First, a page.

Last November we caught up with UC Davis Professor Frank Mitloehner as he measured various gases produced by cows. The cows were housed in bubbles. Mitloehner's four-month study on how much ozone these dairy gases produce is now complete. He said "What we found was that the potency of that mixture is very low so no matter how much of these gases you produce you actually produce very little smog just because they aren't very potent."
With over four-thousand cows, Maddox Dairy in Riverdale was one of the Valley's original mega-dairies. Steve Maddox said "Everybody does things a little bit different on their dairies and a lot of it is cost return. This just focuses on the minimums are they need to do Silage, or cattle feed, was found to be a major source of emissions. Maddox said "Dairymen need to cover the silage pits anyway."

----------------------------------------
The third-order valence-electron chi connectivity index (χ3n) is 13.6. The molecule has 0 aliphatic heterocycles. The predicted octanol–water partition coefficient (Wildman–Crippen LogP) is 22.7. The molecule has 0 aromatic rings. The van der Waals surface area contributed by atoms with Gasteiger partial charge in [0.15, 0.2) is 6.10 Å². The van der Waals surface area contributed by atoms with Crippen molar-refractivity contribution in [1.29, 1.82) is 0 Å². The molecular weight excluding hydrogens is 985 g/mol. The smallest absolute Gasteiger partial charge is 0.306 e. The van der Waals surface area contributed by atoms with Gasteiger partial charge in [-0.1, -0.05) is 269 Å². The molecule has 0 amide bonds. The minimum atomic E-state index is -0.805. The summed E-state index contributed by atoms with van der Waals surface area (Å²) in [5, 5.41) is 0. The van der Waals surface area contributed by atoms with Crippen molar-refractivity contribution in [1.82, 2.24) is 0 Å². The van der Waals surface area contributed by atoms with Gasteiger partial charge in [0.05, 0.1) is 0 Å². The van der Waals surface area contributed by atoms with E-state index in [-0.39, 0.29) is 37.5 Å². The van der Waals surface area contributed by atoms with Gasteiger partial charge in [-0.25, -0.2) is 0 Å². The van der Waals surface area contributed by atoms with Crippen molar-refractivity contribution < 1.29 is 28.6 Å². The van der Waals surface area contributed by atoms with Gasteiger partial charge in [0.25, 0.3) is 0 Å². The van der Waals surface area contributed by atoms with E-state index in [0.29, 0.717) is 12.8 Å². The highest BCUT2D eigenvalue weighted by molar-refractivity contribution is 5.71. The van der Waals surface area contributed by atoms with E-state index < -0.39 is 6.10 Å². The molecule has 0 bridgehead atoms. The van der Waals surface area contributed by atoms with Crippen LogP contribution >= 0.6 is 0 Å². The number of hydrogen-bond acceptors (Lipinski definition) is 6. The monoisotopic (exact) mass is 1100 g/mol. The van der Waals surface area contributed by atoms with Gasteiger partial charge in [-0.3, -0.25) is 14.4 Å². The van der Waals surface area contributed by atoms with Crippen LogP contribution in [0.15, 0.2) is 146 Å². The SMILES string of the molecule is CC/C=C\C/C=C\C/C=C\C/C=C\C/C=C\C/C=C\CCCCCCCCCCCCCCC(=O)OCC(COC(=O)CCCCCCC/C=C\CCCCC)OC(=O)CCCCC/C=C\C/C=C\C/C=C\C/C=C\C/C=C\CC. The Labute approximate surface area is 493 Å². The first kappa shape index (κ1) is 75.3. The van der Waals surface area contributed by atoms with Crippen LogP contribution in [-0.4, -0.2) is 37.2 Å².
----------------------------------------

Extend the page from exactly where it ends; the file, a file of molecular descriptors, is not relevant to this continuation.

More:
The study also showed frequent flushing on dairies effectively reduced alcohol emissions. Mitloehner said "I think the dairy industry is hungry for data because a lot of the regulation has not been based on real science because there was none." Frank Mitloehner will present his findings at an air quality conference at UC Davis next month. The dairy industry will be represented, as will various air pollution control districts.